sun 17/01/2021

Q&A Special: Memories of Lutosławski | reviews, news & interviews

Q&A Special: Memories of Lutosławski

Q&A Special: Memories of Lutosławski

In his centenary year Poland's greatest 20th-century composer is remembered by colleagues and family

Witold Lutosławski: music's witness to the horrors and struggles of our time

While the history of 20th-century music is undoubtedly the history of the 20th century – from the decadent expressionism of fin-de-siècle Berlin to the imagined surrealist worlds of 1920s Paris – few composers lived or wrote the century quite as vividly as Witold Lutosławski. He is celebrating his centenary this year.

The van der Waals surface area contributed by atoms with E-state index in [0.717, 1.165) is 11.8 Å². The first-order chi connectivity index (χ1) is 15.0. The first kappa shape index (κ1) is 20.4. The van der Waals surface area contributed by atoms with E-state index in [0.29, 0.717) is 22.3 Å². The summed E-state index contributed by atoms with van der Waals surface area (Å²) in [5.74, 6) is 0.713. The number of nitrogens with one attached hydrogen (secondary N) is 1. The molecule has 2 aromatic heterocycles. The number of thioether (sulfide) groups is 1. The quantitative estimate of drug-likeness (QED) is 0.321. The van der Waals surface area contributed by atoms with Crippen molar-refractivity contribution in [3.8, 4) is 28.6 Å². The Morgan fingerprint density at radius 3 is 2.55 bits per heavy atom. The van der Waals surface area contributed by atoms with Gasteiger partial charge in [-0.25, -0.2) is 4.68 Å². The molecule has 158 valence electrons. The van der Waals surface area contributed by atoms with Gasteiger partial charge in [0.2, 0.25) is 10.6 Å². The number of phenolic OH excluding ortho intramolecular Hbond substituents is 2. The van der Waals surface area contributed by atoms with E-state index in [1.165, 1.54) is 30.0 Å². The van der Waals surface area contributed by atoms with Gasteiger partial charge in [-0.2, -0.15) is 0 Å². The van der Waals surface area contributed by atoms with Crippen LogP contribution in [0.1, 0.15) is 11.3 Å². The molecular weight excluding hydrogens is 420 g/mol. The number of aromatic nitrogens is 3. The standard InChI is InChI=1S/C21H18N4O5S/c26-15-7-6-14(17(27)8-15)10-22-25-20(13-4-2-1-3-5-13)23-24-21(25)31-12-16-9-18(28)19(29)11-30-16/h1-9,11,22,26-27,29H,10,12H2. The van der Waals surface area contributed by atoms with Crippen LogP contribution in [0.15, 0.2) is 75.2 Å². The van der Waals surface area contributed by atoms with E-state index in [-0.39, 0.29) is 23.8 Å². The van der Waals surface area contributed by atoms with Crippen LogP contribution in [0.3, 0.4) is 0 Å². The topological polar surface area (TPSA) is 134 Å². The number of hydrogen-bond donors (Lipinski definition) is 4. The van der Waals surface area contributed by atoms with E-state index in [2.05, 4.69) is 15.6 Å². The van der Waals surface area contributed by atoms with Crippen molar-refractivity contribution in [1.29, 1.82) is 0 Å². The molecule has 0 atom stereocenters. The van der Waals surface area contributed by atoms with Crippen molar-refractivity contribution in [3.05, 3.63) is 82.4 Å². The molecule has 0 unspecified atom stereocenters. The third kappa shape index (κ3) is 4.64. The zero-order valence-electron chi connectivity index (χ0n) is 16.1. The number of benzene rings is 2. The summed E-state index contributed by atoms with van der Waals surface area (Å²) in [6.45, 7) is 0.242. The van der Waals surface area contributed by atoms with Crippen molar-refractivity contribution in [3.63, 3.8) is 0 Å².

While the history of 20th-century music is undoubtedly the history of the 20th century – from the decadent expressionism of fin-de-siècle Berlin to the imagined surrealist worlds of 1920s Paris – few composers lived or wrote the century quite as vividly as Witold Lutosławski. He is celebrating his centenary this year. Although latterly obscured by the reputations of his countrymen Szymanowski and Penderecki, Lutosławski’s music combines lyricism and a fiercely rigorous formalism to produce works whose narrative force is unequalled.